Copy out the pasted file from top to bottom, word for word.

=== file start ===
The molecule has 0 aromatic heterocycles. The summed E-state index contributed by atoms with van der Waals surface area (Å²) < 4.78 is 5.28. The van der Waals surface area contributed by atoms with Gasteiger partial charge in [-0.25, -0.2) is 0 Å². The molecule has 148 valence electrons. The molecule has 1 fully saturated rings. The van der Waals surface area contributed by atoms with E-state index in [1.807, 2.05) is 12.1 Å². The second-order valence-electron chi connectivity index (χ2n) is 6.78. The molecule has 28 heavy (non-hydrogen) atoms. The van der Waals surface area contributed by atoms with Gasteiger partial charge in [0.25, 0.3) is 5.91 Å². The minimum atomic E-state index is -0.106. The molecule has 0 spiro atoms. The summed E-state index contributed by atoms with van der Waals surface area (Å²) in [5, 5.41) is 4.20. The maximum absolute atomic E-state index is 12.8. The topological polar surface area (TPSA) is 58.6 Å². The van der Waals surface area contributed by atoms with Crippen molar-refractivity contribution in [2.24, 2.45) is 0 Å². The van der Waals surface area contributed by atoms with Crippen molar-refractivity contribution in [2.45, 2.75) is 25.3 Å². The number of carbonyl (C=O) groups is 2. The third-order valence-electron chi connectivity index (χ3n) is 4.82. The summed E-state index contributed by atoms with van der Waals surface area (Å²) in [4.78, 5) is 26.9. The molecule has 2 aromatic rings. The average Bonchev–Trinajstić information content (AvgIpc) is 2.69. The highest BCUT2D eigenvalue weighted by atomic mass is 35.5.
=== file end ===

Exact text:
The molecule has 0 aromatic heterocycles. The summed E-state index contributed by atoms with van der Waals surface area (Å²) < 4.78 is 5.28. The van der Waals surface area contributed by atoms with Gasteiger partial charge in [-0.25, -0.2) is 0 Å². The molecule has 148 valence electrons. The molecule has 1 fully saturated rings. The van der Waals surface area contributed by atoms with E-state index in [1.807, 2.05) is 12.1 Å². The second-order valence-electron chi connectivity index (χ2n) is 6.78. The molecule has 28 heavy (non-hydrogen) atoms. The van der Waals surface area contributed by atoms with Gasteiger partial charge in [0.25, 0.3) is 5.91 Å². The minimum atomic E-state index is -0.106. The molecule has 0 spiro atoms. The summed E-state index contributed by atoms with van der Waals surface area (Å²) in [5, 5.41) is 4.20. The maximum absolute atomic E-state index is 12.8. The topological polar surface area (TPSA) is 58.6 Å². The van der Waals surface area contributed by atoms with Crippen molar-refractivity contribution in [2.24, 2.45) is 0 Å². The van der Waals surface area contributed by atoms with Crippen molar-refractivity contribution in [2.45, 2.75) is 25.3 Å². The number of carbonyl (C=O) groups is 2. The third-order valence-electron chi connectivity index (χ3n) is 4.82. The summed E-state index contributed by atoms with van der Waals surface area (Å²) in [4.78, 5) is 26.9. The molecule has 2 aromatic rings. The average Bonchev–Trinajstić information content (AvgIpc) is 2.69. The highest BCUT2D eigenvalue weighted by atomic mass is 35.5.